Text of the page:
Fear is the most powerful motivation for human behavior. It can inspire an act of self-preservation and potentially save ones life. However, it can also send a person into frenzy over the smallest matters. In the short story, A Matter of Balance the role of fear as a psychological motivator of human behavior is evident. Harold has a complicated relationship with fear that has developed over the course of his life. The three types of fear that dictate his actions are: fear of mutilation, fear of extinction, and fear of loss of autonomy. His first encounter with fear occurs before he completely understands the emotion. Being bullied at a young age implants a fear of mutilation in Harold. Moreover, his wifes death has a lasting impact on Harolds psychology. It leaves him with a fear of loss of autonomy. As her death is sudden and unexpected, it is understandable that Harold is averse to uncertainties and the loss of uncontrol. Furthermore, this also evokes the fear of extinction in Harold. His wifes death leaves him fearing for his own. It is evident that these past experiences follow him and impact his decision. He struggles with the ghosts of his past and threats of the present while trying to retain his balance. Harolds behaviour in the short story A Matter of Balance can be analyzed using the Psychological Theory.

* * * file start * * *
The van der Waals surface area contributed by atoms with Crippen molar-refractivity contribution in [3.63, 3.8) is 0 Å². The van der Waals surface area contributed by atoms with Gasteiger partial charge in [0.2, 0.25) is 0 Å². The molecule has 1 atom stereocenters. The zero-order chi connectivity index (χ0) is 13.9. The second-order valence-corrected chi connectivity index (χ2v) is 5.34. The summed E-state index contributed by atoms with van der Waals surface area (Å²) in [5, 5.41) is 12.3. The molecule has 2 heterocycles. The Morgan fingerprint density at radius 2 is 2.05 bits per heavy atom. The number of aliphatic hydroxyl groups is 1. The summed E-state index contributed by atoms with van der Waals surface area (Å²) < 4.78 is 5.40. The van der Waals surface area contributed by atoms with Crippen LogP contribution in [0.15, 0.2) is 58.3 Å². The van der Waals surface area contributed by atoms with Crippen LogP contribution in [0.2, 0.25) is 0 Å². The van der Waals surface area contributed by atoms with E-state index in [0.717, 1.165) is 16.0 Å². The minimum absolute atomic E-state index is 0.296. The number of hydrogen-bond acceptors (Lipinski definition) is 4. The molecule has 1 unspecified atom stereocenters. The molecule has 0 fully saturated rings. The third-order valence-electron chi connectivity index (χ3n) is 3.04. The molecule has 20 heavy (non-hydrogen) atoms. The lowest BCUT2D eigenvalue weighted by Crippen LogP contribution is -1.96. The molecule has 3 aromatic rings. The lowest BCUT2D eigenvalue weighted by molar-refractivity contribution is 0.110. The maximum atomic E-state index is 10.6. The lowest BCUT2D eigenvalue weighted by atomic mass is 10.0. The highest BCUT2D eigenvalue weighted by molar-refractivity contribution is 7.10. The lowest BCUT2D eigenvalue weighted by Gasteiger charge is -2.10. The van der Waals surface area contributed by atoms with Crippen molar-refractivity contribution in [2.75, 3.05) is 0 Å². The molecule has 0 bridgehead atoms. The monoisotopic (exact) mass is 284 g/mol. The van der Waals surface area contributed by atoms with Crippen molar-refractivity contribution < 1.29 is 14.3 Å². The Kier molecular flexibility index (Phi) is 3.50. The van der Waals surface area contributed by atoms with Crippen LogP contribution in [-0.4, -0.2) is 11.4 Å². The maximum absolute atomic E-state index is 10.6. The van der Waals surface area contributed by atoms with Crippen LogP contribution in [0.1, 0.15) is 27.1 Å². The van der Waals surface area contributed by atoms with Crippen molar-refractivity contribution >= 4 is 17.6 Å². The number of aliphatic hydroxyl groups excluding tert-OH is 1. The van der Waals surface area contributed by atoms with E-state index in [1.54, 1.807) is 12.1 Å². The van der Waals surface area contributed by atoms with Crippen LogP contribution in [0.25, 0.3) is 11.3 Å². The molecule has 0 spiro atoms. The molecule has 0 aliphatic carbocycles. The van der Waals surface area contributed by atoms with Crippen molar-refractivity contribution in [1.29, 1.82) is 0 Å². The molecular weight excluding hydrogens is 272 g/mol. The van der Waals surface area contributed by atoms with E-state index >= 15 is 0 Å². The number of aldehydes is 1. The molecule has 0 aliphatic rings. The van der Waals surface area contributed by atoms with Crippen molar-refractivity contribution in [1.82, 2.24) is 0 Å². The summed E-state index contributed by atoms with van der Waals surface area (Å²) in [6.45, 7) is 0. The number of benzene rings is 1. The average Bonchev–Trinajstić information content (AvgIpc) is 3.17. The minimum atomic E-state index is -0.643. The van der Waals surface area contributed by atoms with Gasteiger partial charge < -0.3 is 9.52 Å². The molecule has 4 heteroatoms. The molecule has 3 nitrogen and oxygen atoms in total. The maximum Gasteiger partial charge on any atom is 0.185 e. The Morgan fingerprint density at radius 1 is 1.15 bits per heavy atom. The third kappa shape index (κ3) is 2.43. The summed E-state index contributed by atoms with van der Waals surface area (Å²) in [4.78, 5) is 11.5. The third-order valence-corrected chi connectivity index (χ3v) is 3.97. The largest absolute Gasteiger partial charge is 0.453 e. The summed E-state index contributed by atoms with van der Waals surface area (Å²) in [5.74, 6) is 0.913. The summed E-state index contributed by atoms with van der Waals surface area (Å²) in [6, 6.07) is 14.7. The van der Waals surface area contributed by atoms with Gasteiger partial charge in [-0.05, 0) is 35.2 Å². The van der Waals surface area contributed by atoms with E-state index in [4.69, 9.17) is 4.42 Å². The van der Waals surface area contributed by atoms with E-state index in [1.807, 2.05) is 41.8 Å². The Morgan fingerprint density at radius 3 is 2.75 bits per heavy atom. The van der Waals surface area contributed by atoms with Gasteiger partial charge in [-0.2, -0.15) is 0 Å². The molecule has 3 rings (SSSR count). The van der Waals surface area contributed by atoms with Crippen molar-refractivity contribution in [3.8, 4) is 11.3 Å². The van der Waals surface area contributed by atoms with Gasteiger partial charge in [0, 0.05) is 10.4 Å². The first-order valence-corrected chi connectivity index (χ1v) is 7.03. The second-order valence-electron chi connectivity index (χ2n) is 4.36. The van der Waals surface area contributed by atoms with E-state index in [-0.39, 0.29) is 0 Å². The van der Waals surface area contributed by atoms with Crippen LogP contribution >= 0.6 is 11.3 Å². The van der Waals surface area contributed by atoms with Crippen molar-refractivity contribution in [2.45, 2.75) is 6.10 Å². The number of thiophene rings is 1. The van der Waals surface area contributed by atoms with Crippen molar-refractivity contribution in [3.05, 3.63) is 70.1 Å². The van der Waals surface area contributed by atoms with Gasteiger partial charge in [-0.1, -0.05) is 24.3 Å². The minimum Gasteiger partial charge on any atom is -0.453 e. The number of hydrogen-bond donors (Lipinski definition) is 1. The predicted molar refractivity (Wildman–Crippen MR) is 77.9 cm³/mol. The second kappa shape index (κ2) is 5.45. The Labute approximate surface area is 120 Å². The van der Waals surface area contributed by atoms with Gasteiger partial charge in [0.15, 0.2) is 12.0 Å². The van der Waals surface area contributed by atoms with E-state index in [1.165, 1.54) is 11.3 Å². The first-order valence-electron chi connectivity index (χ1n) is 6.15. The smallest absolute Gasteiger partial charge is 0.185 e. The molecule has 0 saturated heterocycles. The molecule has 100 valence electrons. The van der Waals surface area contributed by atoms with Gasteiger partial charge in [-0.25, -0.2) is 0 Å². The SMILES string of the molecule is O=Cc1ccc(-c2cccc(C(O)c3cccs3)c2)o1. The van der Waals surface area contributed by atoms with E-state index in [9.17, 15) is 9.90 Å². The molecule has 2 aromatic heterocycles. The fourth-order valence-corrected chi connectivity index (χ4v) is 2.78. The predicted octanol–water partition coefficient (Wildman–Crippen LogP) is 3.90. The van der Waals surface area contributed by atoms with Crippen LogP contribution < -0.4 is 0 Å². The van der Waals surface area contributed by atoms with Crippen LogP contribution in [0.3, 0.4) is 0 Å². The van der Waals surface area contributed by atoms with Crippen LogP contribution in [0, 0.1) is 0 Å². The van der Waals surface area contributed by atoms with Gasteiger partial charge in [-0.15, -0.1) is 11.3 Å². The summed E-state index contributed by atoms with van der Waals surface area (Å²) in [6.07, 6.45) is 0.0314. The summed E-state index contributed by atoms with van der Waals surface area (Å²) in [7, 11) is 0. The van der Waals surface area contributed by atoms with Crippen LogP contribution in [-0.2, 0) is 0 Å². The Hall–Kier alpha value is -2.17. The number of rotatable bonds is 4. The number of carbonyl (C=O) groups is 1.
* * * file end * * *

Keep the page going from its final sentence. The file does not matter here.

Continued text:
The fear of mutilation is installed in Harold when he is bullied by his peers as a young child. When Harold notices the bikers staring at him, this fear comes rushing back. Harold is intimidated by the bikers and feels threatened when one of them shoots a finger gun. There is parallelism between the actions of the bikers and his childhood bullies. They are both childish in nature and do not have an evident motivational force. In Harolds first impressions of the bikers, we see the anxiety inducing side of fear. He is immediately repulsed by them and feels a mixture of contempt and fear (Valgardson 250) towards them. As a result of his past experiences, Harold chooses against going through the bikers and continues his hike. While, he believes that he is acting on the basis of self-preservation he is also contemplating whether he is overanalysing the presence of the bikers. This relates to the fear of mutilation as Harold is intimidated by the bikers and is afraid that they may cause him bodily hard.
The fear of extinction is the innate fear of death.